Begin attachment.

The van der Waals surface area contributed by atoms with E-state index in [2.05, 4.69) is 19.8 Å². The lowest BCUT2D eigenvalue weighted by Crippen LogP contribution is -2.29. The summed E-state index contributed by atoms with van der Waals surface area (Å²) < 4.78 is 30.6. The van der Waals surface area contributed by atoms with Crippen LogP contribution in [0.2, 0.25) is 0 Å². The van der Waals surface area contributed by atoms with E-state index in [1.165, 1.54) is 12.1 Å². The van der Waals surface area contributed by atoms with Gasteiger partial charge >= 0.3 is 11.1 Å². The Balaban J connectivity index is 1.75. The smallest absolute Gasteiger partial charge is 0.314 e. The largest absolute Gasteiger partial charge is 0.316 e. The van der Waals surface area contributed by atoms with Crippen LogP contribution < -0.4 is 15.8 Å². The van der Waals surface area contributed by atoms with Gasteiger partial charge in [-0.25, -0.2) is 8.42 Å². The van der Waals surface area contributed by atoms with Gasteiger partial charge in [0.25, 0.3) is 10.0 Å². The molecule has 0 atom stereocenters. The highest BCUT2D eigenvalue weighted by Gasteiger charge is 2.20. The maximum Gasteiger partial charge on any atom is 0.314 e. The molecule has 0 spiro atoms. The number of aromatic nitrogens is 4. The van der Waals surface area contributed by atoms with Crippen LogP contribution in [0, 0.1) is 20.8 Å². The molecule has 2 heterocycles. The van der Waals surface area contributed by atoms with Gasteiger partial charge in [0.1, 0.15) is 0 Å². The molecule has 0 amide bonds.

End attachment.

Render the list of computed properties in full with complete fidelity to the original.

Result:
The van der Waals surface area contributed by atoms with E-state index in [2.05, 4.69) is 19.8 Å². The lowest BCUT2D eigenvalue weighted by Crippen LogP contribution is -2.29. The summed E-state index contributed by atoms with van der Waals surface area (Å²) < 4.78 is 30.6. The van der Waals surface area contributed by atoms with Crippen LogP contribution in [0.2, 0.25) is 0 Å². The van der Waals surface area contributed by atoms with E-state index in [1.165, 1.54) is 12.1 Å². The van der Waals surface area contributed by atoms with Gasteiger partial charge >= 0.3 is 11.1 Å². The Balaban J connectivity index is 1.75. The smallest absolute Gasteiger partial charge is 0.314 e. The largest absolute Gasteiger partial charge is 0.316 e. The van der Waals surface area contributed by atoms with Crippen LogP contribution < -0.4 is 15.8 Å². The van der Waals surface area contributed by atoms with Gasteiger partial charge in [-0.25, -0.2) is 8.42 Å². The van der Waals surface area contributed by atoms with Gasteiger partial charge in [0.25, 0.3) is 10.0 Å². The molecule has 0 atom stereocenters. The highest BCUT2D eigenvalue weighted by Gasteiger charge is 2.20. The maximum Gasteiger partial charge on any atom is 0.314 e. The molecule has 0 spiro atoms. The number of aromatic nitrogens is 4. The van der Waals surface area contributed by atoms with Crippen LogP contribution in [0, 0.1) is 20.8 Å². The molecule has 2 heterocycles. The van der Waals surface area contributed by atoms with Gasteiger partial charge in [0.1, 0.15) is 0 Å². The molecule has 0 amide bonds.